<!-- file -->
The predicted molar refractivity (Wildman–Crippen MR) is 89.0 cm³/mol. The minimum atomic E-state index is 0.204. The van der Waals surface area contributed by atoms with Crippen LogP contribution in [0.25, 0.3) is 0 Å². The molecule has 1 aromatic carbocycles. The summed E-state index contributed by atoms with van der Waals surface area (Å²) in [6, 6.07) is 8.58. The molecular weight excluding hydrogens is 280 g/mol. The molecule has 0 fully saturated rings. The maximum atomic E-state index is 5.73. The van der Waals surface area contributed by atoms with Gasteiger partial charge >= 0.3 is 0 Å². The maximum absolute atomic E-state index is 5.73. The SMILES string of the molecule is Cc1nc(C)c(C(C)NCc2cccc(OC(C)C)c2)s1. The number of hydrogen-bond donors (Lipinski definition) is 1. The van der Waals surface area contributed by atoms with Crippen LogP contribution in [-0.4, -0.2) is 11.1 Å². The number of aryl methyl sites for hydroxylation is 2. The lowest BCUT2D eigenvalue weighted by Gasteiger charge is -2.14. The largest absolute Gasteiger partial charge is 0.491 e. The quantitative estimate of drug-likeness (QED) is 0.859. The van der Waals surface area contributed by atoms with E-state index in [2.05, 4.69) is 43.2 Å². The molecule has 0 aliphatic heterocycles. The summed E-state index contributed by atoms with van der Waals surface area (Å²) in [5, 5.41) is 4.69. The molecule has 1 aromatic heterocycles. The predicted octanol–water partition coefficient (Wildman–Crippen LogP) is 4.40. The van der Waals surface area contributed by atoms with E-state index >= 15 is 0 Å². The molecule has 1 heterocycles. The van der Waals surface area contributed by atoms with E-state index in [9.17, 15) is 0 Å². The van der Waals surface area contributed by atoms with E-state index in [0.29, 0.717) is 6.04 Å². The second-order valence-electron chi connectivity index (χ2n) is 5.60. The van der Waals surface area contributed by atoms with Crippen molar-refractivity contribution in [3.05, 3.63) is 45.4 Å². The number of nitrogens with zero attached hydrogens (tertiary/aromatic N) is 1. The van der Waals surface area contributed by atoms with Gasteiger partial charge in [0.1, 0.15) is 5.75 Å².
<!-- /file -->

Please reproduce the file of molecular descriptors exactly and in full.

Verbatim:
The predicted molar refractivity (Wildman–Crippen MR) is 89.0 cm³/mol. The minimum atomic E-state index is 0.204. The van der Waals surface area contributed by atoms with Crippen LogP contribution in [0.25, 0.3) is 0 Å². The molecule has 1 aromatic carbocycles. The summed E-state index contributed by atoms with van der Waals surface area (Å²) in [6, 6.07) is 8.58. The molecular weight excluding hydrogens is 280 g/mol. The molecule has 0 fully saturated rings. The maximum atomic E-state index is 5.73. The van der Waals surface area contributed by atoms with Gasteiger partial charge >= 0.3 is 0 Å². The maximum absolute atomic E-state index is 5.73. The SMILES string of the molecule is Cc1nc(C)c(C(C)NCc2cccc(OC(C)C)c2)s1. The number of hydrogen-bond donors (Lipinski definition) is 1. The van der Waals surface area contributed by atoms with Crippen LogP contribution in [-0.4, -0.2) is 11.1 Å². The number of aryl methyl sites for hydroxylation is 2. The lowest BCUT2D eigenvalue weighted by Gasteiger charge is -2.14. The largest absolute Gasteiger partial charge is 0.491 e. The quantitative estimate of drug-likeness (QED) is 0.859. The van der Waals surface area contributed by atoms with E-state index in [2.05, 4.69) is 43.2 Å². The molecule has 0 aliphatic heterocycles. The summed E-state index contributed by atoms with van der Waals surface area (Å²) in [5, 5.41) is 4.69. The molecule has 1 aromatic heterocycles. The predicted octanol–water partition coefficient (Wildman–Crippen LogP) is 4.40. The van der Waals surface area contributed by atoms with E-state index >= 15 is 0 Å². The molecule has 1 heterocycles. The van der Waals surface area contributed by atoms with E-state index in [9.17, 15) is 0 Å². The van der Waals surface area contributed by atoms with E-state index in [0.29, 0.717) is 6.04 Å². The second-order valence-electron chi connectivity index (χ2n) is 5.60. The van der Waals surface area contributed by atoms with Crippen molar-refractivity contribution in [3.05, 3.63) is 45.4 Å². The number of nitrogens with zero attached hydrogens (tertiary/aromatic N) is 1. The van der Waals surface area contributed by atoms with Gasteiger partial charge in [0.1, 0.15) is 5.75 Å².